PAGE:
COVID-19: Staying up to date with the situation in Romania, national restrictions & travel regulations
The situation in Romania has been quite worrying in the past few weeks, with the country's new daily COVID-19 cases breaking record after record. Thus, the authorities decided to impose additional restrictions in "red" or "yellow" areas while trying to avoid a national lockdown. Here's what you need to know if you live in Romania or if you plan a trip in the coming period:
I plan to travel to Romania. Do I have o quarantine?
There is a "yellow list" of countries with high epidemiological risk updated periodically by Romania's National Committee for Emergency Situations (CNSU). Only the travelers arriving in Romania from these countries are requested to quarantine or self-isolate for 14 days.
The latest list (published on November 2) includes Belgium, the Czech Republic, Luxembourg, Switzerland, France, Netherlands, Spain, Austria, Italy, Great Britain, Hungary, Bulgaria, and Portugal, among others. The full list is available here.
The US is no longer on Romania's "yellow list," which means that travelers who arrive in Romania from the United States are no longer requested to quarantine or self-isolate for 14 days.
I plan to travel from Romania to other countries. Are there any restrictions?
All those traveling from Romania to other countries are advised to check for possible restrictions before booking or going on a trip, as many countries introduced travel restrictions in their attempt to limit and control the spread of COVID-19.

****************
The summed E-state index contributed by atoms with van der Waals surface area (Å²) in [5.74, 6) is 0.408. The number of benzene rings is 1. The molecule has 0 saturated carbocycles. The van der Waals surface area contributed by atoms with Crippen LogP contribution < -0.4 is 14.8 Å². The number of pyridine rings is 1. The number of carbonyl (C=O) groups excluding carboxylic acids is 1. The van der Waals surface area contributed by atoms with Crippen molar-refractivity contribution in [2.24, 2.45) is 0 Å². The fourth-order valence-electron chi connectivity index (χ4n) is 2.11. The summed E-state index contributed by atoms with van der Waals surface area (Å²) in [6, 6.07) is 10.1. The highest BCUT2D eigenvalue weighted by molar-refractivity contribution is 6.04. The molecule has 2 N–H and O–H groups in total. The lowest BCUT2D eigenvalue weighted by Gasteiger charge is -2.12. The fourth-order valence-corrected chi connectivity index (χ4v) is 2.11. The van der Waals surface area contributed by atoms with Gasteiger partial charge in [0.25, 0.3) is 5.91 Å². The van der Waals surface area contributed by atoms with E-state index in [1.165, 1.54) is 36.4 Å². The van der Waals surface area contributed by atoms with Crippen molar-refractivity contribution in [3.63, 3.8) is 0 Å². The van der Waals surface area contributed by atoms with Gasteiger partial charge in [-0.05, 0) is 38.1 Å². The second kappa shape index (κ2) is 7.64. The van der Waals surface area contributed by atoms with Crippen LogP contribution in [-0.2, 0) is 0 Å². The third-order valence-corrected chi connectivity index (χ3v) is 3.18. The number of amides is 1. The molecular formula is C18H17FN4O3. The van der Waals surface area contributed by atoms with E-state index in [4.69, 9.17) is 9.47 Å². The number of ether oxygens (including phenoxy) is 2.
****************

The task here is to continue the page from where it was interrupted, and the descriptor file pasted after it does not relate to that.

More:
According to the list available on the website of the Romanian Ministry of Foreign Affairs, several European states impose restrictions on people coming from Romania. Among them, Austria, Denmark, Germany, Belgium, Greece, Norway, and the UK. The full list is available here (click on the countries in the list to see the restrictions - information only in Romanian).
The travel restrictions imposed in other regions of the world are available here (information in Romanian).
Restrictions for people coming from Romania may include quarantine/isolation or showing proof of valid negative COVID-19 tests.
If you are a foreign traveler, you should also take a look at the travel recommendations published by the Foreign Affairs Ministry in your country (or other official sources) and check for updates on the websites of your country's embassy in Romania.
What's the situation in Romania - cases & restrictions
The daily coronavirus cases have been on the rise for several weeks in Romania and even neared the 8,000 cases/day threshold on November 3. Thus, the country's total number of COVID-19 infections surpassed 250,000 at the beginning of this week - reaching 258,437 on Tuesday, November 3 (a COVID-19 map of Romania is available here).
Although the numbers are not as high as in other European countries, they are quite alarming, mainly because all these new daily cases put pressure on the country's healthcare system. A situation visible when looking at what happens in the intensive care units: 974 coronavirus patients were treated in these units on November 3, out of a total of 1,250 intensive care beds available nationwide. More than once, COVID-19 hospitals reached their maximum intensive care capacity in the past weeks.